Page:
Sunday, May 2, 2010

Dr.Reece’s Pieces, May 2, 2010

Key Words – electronic medical records, uncompensated care, medical errors, reducing variation, physician performance, best practices, physician emails and phone calls, Medicare, Medicaid, sustainable growth rate, physician shortage, primary care. Physicians Foundation, American Association of Medical Colleges, Massachusetts health plan

Daily Report – An EHR study of a small practice documents that primary care doctors spend an inordinate amount of time on non-reimbursable paperwork and non-clinical activities. Perhaps doctors should be compensated for these activities. A Physician Foundation national survey of 300,000 primary care doctors indicates doctors are unhappy campers and are either bailing out or not entering primary care. Who is going to care for those 34 million newly insured and those 13,000 babyboomers each day entering Medicare in 2011? Something must be done – and soon to care for these folks.

HERE”S WHAT PRIMARY CARE DOCTORS DO ALL DAY, AS DOCUMENTED BY ELECTRONIC MEDICAL RECORDS. Wall Street Journal Health Blog, New England Journal of Medicine, - It must be true. EMRs say so. Doctors spend an inordinate amount of time not seeing patients, and on non-revenue producing activities. The patient-doctor encounter is never over, in other words, until the paperwork is done. You can think of EMRS in many ways. Positively, as a tool for cutting medical errors, reducing care variation, providing best practice information, judging physician performance. Negatively, as poor investments, unwelcome distractions, impersonal barriers between doctors and patients, poor vehicles for communicating with patients, other doctors, or hospitals, or recording patient progress. But say what you will. EMRs are wonderful for documenting what doctors actually do. Ask Richard Baron, MD, an internist in a small group in Philadelphia. Using electronic health records, he documented exactly how many phone calls, emails, prescription refills and lab reports he and his colleagues handled during an average day in 2008. Published in the New England Journal of Medicine, his analysis gives a peek into the “invisible” work not involving a patient visit. Here’s a breakdown of the metrics per doctor, per day:

• 23.7 telephone calls, most of which the doc handled directly

• 16.8 emails, most for interpreting test results

• 12.1 prescription refills, not including those part of a patient visit

• 19.5 lab reports

• 11.1 imaging reports

• 13.9 consult reports

At Baron’s practice, these results prompted the hiring of a registered nurse to do “information triage” and inclusion of emails and phone time in the productivity calculation in the practice’s compensation system, among other changes.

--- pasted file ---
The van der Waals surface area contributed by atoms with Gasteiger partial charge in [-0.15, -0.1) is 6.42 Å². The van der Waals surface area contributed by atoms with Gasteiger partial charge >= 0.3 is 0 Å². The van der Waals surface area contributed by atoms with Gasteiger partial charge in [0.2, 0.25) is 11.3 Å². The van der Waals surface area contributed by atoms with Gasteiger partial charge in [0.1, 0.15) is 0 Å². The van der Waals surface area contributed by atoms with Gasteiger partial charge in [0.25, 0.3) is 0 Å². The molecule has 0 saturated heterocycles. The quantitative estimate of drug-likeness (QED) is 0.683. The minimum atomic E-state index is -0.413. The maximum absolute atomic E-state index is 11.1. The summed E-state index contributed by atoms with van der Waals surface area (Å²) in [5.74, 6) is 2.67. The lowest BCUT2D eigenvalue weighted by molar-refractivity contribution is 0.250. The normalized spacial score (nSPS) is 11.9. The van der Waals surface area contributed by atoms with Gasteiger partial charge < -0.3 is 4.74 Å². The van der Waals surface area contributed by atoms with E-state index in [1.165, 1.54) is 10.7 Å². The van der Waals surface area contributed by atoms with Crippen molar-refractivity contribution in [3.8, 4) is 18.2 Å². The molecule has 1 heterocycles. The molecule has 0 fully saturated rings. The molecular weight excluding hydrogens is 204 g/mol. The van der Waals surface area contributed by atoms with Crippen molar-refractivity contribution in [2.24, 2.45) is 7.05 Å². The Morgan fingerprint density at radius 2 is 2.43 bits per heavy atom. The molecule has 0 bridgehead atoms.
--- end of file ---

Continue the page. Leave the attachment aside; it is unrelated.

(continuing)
Dr. Richard Baron, the study's author, "said his practice, like many U.S. practices, is paid via a patchwork of Medicaid, Medicare -- the U.S. government health insurance plans for the poor, disabled and elderly -- as well as private insurance. Electronic health records have helped but his office still employs four medical assistants, five front-desk staff, a business manager, a billing manager, a health educator and two full-time clerical staff. … Currently doctors are usually reimbursed only for a patient visit, but Baron does not advocate being paid per phone call or per prescription. Instead, how about an annual fee per patient, asks Baron" (Fox, 4/28).

And how about a “management “ fee based on the number of patients on the practices’ rolls? That is the way primary care doctors are compensated in some European countries.

, The PhysiciansFoundation. Org. Here, expressing that point of view, is an Op-ED piece Louis J. Goodman, PhD, President, The Physicians Foundation and Timothy B. Norbeck, Executive Director, The Physicians Foundation, that appeared in multiple national newspapers – including the Tampa Tribune, The Chicago Sun Times, Newsday, and the Atlanta Constitution. The OP-ED is entitled, “The Newly Insured, Who Will Care for Them?

“Now that the health care bill has passed and the smoke has cleared from the acrimonious debate—if only for a little while—it seems appropriate to reflect on what has happened and how this significant legislation will impact our health care system.”